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Looking for a seat at Triple O’s by White Spot at Elements shopping mall in Kowloon. Photo Credit: Accidental Travel Writer.
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Finding a seat at Triple O’s by White Spot at Elements shopping mall in Kowloon. Photo Credit: Accidental Travel Writer.

There are five Triple O’s burger restaurants in Hong Kong, but my favourite outlet is the one at the tony Elements shopping mall in West Kowloon.

I like it for two reasons. First, it is more spacious than the other Triple O’s outlets in Hong Kong.

Secondly, it overlooks an ice skating rink, which adds a touch of authenticity to this distinctly Canadian fast food eatery.

The Food …

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Classic Combo Upgrade – an Original Burger with signature French fries and Coca-Cola. Photo Credit: Accidental Travel Writer.
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Original Burger with 100% Australian beef, paddy topped with Triple “O” sauce, lettuce, and tomato, with a slice of dill pickle on top. The raw Bermuda onion was extra. Photo Credit: Accidental Travel Writer.

If you try googling “best Hong Kong hamburgers” or something similar, you will get a list of restaurants such as Burgeroom, The Butchers Club Burger, The Big Bite, Beef & Liberty, Quarter Master, Beeger – the list goes on.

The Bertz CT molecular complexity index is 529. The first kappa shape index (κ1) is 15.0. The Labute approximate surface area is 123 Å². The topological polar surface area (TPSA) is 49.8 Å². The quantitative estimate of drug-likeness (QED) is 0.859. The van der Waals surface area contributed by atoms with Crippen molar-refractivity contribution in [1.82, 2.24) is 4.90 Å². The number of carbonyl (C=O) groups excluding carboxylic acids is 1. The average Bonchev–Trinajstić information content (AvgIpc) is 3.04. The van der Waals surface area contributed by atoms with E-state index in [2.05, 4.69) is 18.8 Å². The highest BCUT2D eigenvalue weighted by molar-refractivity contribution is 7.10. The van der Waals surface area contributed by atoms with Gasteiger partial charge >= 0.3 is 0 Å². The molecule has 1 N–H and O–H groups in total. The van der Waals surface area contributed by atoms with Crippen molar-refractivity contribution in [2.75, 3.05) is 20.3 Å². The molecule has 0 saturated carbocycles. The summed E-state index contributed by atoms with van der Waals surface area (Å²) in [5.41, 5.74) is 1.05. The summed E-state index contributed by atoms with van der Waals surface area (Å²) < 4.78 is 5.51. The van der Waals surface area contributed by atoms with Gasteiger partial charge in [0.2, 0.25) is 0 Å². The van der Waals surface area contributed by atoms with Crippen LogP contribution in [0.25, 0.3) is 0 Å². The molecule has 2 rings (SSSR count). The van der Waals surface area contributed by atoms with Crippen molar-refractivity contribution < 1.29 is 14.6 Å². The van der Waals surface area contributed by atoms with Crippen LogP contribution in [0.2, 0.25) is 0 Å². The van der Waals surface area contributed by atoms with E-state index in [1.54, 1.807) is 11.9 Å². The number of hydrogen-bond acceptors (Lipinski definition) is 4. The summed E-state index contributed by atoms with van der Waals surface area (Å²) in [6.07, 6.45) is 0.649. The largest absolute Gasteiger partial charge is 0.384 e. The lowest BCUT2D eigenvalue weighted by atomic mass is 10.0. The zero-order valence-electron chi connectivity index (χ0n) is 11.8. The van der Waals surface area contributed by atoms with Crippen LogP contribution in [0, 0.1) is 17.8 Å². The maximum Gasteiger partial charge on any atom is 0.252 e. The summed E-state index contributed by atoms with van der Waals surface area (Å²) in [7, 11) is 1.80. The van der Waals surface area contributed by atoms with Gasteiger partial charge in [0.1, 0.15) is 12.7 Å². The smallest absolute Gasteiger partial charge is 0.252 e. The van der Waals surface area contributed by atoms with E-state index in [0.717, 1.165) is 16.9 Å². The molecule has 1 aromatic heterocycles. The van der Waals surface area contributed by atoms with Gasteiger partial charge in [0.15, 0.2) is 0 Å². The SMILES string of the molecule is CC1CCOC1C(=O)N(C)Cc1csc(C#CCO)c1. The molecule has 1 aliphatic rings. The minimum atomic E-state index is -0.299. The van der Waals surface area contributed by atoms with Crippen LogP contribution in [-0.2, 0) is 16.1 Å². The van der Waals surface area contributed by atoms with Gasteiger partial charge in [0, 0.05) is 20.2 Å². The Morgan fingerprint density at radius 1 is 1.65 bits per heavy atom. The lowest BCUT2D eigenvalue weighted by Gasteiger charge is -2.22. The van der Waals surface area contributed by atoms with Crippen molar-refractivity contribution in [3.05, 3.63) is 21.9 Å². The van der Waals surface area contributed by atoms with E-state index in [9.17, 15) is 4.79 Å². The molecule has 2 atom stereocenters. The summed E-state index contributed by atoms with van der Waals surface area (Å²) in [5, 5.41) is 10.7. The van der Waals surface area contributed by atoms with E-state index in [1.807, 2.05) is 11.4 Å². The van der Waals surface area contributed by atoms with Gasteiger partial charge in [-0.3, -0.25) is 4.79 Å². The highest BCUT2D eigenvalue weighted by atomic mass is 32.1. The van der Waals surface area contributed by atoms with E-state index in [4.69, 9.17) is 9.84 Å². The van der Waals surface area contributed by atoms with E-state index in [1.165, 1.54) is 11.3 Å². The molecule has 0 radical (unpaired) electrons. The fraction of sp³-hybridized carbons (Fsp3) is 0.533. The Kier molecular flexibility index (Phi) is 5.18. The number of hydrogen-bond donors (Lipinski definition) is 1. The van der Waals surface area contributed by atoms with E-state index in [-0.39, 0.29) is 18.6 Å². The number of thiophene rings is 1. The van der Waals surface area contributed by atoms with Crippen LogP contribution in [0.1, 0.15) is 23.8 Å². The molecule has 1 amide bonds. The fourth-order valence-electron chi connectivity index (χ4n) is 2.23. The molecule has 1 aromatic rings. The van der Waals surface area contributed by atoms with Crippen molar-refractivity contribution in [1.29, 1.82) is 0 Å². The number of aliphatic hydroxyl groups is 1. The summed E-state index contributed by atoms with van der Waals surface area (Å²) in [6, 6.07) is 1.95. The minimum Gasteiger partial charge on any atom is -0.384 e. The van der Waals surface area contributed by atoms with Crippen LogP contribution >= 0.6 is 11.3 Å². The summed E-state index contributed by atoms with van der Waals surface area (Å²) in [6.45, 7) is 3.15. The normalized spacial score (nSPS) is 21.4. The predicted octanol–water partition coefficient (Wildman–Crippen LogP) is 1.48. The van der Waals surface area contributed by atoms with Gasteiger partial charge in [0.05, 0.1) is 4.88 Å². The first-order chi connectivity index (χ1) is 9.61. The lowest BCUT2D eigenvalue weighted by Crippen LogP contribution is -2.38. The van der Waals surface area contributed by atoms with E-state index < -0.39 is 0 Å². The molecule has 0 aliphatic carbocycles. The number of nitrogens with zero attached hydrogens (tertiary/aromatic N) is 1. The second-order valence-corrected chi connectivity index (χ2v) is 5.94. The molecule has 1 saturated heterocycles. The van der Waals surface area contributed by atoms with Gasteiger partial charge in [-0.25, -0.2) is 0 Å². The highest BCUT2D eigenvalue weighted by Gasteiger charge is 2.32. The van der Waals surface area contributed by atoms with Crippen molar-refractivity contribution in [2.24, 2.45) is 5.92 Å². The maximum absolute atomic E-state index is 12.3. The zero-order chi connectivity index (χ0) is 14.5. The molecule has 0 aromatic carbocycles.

The hamburgers these so-called gourmet hamburger joints serve, however, are so thick that you need to eat them with a knife and fork.

That’s fine for a once-a-year indulgence, perhaps, but I find them a bit grotesque.

To me, Triple O’s strikes a happy medium between mass-market burger purveyor McDonald’s and the so-called gourmet burger restaurants – in terms of both quality and price.

The focus is on premium ingredients, without the needlessly calorific, artery-choking, and needlessly expensive add-ons.

What I Love …

Other than the yumminess of burgers at Triple O’s, there is one more thing about the Canadian fast-food chain that I love. They put bottles of Heinz Tomato Ketchup on the table!

I really hate having to deal with those little packets of ketchup that most burger joints give you, and they NEVER give you as much as I want.

And I don’t particularly like having to pump ketchup into little paper cups.

What I Hate …

Nothing is perfect, and that goes for Triple O’s as well as everything else in life.

The buns at Triple O’s are good. In fact, they are VERY good. But … they are missing that tiny little ingredient that makes me think “premium”.